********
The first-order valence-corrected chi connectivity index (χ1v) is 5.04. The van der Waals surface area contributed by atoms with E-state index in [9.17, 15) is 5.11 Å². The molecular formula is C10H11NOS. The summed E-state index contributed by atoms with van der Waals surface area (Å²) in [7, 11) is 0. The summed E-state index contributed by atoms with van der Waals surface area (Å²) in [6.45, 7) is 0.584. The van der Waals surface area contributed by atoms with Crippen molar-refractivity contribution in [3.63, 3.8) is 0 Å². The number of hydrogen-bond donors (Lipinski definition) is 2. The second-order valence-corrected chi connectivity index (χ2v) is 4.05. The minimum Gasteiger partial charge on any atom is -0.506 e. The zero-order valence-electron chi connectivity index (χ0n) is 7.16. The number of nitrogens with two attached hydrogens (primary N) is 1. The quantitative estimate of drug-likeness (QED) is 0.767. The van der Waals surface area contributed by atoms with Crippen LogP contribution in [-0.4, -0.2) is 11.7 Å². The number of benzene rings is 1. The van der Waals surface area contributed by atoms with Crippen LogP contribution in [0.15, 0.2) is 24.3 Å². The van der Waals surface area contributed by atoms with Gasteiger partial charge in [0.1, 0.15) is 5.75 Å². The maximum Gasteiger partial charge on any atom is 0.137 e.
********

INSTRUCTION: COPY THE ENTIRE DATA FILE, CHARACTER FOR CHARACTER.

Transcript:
The first-order valence-corrected chi connectivity index (χ1v) is 5.04. The van der Waals surface area contributed by atoms with E-state index in [9.17, 15) is 5.11 Å². The molecular formula is C10H11NOS. The summed E-state index contributed by atoms with van der Waals surface area (Å²) in [7, 11) is 0. The summed E-state index contributed by atoms with van der Waals surface area (Å²) in [6.45, 7) is 0.584. The van der Waals surface area contributed by atoms with Crippen molar-refractivity contribution in [3.63, 3.8) is 0 Å². The number of hydrogen-bond donors (Lipinski definition) is 2. The second-order valence-corrected chi connectivity index (χ2v) is 4.05. The minimum Gasteiger partial charge on any atom is -0.506 e. The zero-order valence-electron chi connectivity index (χ0n) is 7.16. The number of nitrogens with two attached hydrogens (primary N) is 1. The quantitative estimate of drug-likeness (QED) is 0.767. The van der Waals surface area contributed by atoms with Crippen LogP contribution in [-0.4, -0.2) is 11.7 Å². The number of benzene rings is 1. The van der Waals surface area contributed by atoms with Crippen LogP contribution in [0.15, 0.2) is 24.3 Å². The van der Waals surface area contributed by atoms with Gasteiger partial charge in [0.1, 0.15) is 5.75 Å². The maximum Gasteiger partial charge on any atom is 0.137 e.